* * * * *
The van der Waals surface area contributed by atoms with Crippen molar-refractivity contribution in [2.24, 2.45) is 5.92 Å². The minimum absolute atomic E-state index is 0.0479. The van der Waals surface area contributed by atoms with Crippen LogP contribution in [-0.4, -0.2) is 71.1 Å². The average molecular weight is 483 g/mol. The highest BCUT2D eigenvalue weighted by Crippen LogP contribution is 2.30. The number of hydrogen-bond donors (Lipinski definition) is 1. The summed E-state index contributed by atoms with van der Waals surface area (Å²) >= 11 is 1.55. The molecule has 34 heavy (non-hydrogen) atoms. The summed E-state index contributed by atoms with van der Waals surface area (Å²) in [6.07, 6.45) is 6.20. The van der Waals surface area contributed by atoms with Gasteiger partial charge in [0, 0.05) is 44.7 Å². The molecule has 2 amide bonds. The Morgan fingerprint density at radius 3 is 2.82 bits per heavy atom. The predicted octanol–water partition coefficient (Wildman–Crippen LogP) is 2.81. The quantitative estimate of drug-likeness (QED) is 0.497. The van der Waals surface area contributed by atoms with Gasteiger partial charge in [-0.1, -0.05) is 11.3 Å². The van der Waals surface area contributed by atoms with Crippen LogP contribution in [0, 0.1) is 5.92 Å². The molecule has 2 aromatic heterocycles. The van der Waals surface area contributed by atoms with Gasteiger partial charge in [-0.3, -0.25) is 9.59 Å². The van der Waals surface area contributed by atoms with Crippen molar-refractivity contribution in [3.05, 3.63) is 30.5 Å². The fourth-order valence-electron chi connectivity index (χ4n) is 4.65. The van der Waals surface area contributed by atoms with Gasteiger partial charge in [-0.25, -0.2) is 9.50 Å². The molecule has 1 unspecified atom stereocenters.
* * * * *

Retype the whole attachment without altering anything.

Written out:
The van der Waals surface area contributed by atoms with Crippen molar-refractivity contribution in [2.24, 2.45) is 5.92 Å². The minimum absolute atomic E-state index is 0.0479. The van der Waals surface area contributed by atoms with Crippen LogP contribution in [-0.4, -0.2) is 71.1 Å². The average molecular weight is 483 g/mol. The highest BCUT2D eigenvalue weighted by Crippen LogP contribution is 2.30. The number of hydrogen-bond donors (Lipinski definition) is 1. The summed E-state index contributed by atoms with van der Waals surface area (Å²) >= 11 is 1.55. The molecule has 34 heavy (non-hydrogen) atoms. The summed E-state index contributed by atoms with van der Waals surface area (Å²) in [6.07, 6.45) is 6.20. The van der Waals surface area contributed by atoms with Gasteiger partial charge in [0, 0.05) is 44.7 Å². The molecule has 2 amide bonds. The Morgan fingerprint density at radius 3 is 2.82 bits per heavy atom. The predicted octanol–water partition coefficient (Wildman–Crippen LogP) is 2.81. The quantitative estimate of drug-likeness (QED) is 0.497. The van der Waals surface area contributed by atoms with Gasteiger partial charge in [-0.1, -0.05) is 11.3 Å². The van der Waals surface area contributed by atoms with Crippen LogP contribution in [0, 0.1) is 5.92 Å². The molecule has 2 aromatic heterocycles. The van der Waals surface area contributed by atoms with Gasteiger partial charge in [-0.3, -0.25) is 9.59 Å². The van der Waals surface area contributed by atoms with Crippen molar-refractivity contribution in [3.05, 3.63) is 30.5 Å². The fourth-order valence-electron chi connectivity index (χ4n) is 4.65. The van der Waals surface area contributed by atoms with Gasteiger partial charge in [-0.25, -0.2) is 9.50 Å². The molecule has 1 unspecified atom stereocenters.